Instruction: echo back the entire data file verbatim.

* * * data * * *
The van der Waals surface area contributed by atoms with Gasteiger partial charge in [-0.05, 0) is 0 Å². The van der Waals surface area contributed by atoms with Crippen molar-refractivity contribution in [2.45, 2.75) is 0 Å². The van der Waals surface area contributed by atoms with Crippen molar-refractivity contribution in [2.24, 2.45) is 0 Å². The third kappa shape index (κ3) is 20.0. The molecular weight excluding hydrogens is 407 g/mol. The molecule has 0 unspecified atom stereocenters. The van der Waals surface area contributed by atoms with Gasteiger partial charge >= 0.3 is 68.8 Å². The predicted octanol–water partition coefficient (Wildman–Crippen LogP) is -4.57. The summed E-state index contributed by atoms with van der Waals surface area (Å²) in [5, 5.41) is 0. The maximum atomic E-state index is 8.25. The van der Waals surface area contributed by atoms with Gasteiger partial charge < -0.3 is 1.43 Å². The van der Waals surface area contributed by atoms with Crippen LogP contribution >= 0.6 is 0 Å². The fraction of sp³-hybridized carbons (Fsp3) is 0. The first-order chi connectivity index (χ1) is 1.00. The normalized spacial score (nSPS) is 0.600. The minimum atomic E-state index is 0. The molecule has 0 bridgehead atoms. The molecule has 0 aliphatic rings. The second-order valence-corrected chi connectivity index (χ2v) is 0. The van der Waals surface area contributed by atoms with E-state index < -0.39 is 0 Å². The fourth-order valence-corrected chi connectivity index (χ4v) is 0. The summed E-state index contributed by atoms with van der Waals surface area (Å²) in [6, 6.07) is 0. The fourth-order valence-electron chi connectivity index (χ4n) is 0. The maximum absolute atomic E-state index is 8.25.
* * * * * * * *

The van der Waals surface area contributed by atoms with Gasteiger partial charge in [-0.05, 0) is 0 Å². The van der Waals surface area contributed by atoms with Crippen molar-refractivity contribution in [2.45, 2.75) is 0 Å². The van der Waals surface area contributed by atoms with Crippen molar-refractivity contribution in [2.24, 2.45) is 0 Å². The third kappa shape index (κ3) is 20.0. The molecular weight excluding hydrogens is 407 g/mol. The molecule has 0 unspecified atom stereocenters. The van der Waals surface area contributed by atoms with Gasteiger partial charge >= 0.3 is 68.8 Å². The predicted octanol–water partition coefficient (Wildman–Crippen LogP) is -4.57. The summed E-state index contributed by atoms with van der Waals surface area (Å²) in [5, 5.41) is 0. The maximum atomic E-state index is 8.25. The van der Waals surface area contributed by atoms with Gasteiger partial charge < -0.3 is 1.43 Å². The van der Waals surface area contributed by atoms with Crippen LogP contribution >= 0.6 is 0 Å². The fraction of sp³-hybridized carbons (Fsp3) is 0. The first-order chi connectivity index (χ1) is 1.00. The normalized spacial score (nSPS) is 0.600. The minimum atomic E-state index is 0. The molecule has 0 bridgehead atoms. The molecule has 0 aliphatic rings. The second-order valence-corrected chi connectivity index (χ2v) is 0. The van der Waals surface area contributed by atoms with E-state index < -0.39 is 0 Å². The fourth-order valence-corrected chi connectivity index (χ4v) is 0. The summed E-state index contributed by atoms with van der Waals surface area (Å²) in [6, 6.07) is 0. The fourth-order valence-electron chi connectivity index (χ4n) is 0. The maximum absolute atomic E-state index is 8.25.